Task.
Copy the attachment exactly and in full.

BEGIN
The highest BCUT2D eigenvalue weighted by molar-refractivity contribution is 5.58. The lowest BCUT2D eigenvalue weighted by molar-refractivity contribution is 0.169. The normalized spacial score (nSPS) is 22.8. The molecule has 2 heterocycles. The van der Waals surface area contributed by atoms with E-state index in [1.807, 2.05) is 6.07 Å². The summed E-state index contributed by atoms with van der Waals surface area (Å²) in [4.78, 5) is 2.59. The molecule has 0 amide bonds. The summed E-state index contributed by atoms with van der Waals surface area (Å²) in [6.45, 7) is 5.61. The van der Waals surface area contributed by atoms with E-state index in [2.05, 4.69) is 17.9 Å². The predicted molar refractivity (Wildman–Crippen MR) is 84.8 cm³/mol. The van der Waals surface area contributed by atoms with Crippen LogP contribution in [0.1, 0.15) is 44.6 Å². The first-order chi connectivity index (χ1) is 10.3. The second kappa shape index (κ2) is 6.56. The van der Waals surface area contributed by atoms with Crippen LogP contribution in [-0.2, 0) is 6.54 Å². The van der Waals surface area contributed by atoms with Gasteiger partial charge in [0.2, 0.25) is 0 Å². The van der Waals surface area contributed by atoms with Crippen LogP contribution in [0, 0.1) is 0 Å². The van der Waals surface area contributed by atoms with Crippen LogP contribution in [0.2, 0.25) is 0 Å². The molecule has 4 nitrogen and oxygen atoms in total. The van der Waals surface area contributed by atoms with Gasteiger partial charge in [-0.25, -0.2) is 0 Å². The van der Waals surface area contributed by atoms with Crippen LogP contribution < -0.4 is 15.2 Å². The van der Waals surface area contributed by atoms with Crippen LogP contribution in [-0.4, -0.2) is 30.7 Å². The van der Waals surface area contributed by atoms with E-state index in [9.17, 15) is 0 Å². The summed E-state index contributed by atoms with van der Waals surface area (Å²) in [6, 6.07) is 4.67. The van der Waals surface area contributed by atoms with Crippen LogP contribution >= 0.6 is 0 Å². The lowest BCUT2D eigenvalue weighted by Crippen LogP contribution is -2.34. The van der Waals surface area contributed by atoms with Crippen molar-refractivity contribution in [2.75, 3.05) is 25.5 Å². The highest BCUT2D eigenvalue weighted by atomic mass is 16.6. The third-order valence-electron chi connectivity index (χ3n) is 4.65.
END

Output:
The highest BCUT2D eigenvalue weighted by molar-refractivity contribution is 5.58. The lowest BCUT2D eigenvalue weighted by molar-refractivity contribution is 0.169. The normalized spacial score (nSPS) is 22.8. The molecule has 2 heterocycles. The van der Waals surface area contributed by atoms with E-state index in [1.807, 2.05) is 6.07 Å². The summed E-state index contributed by atoms with van der Waals surface area (Å²) in [4.78, 5) is 2.59. The molecule has 0 amide bonds. The summed E-state index contributed by atoms with van der Waals surface area (Å²) in [6.45, 7) is 5.61. The van der Waals surface area contributed by atoms with E-state index in [2.05, 4.69) is 17.9 Å². The predicted molar refractivity (Wildman–Crippen MR) is 84.8 cm³/mol. The van der Waals surface area contributed by atoms with Crippen LogP contribution in [0.1, 0.15) is 44.6 Å². The first-order chi connectivity index (χ1) is 10.3. The second kappa shape index (κ2) is 6.56. The van der Waals surface area contributed by atoms with Crippen LogP contribution in [-0.2, 0) is 6.54 Å². The van der Waals surface area contributed by atoms with Gasteiger partial charge in [0.2, 0.25) is 0 Å². The van der Waals surface area contributed by atoms with Crippen LogP contribution in [0, 0.1) is 0 Å². The van der Waals surface area contributed by atoms with Crippen LogP contribution in [0.2, 0.25) is 0 Å². The molecule has 4 nitrogen and oxygen atoms in total. The van der Waals surface area contributed by atoms with Gasteiger partial charge in [-0.25, -0.2) is 0 Å². The van der Waals surface area contributed by atoms with Crippen LogP contribution < -0.4 is 15.2 Å². The van der Waals surface area contributed by atoms with Crippen LogP contribution in [-0.4, -0.2) is 30.7 Å². The van der Waals surface area contributed by atoms with E-state index in [9.17, 15) is 0 Å². The summed E-state index contributed by atoms with van der Waals surface area (Å²) in [6, 6.07) is 4.67. The van der Waals surface area contributed by atoms with Crippen LogP contribution >= 0.6 is 0 Å². The lowest BCUT2D eigenvalue weighted by Crippen LogP contribution is -2.34. The van der Waals surface area contributed by atoms with Crippen molar-refractivity contribution in [2.75, 3.05) is 25.5 Å². The highest BCUT2D eigenvalue weighted by atomic mass is 16.6. The third-order valence-electron chi connectivity index (χ3n) is 4.65.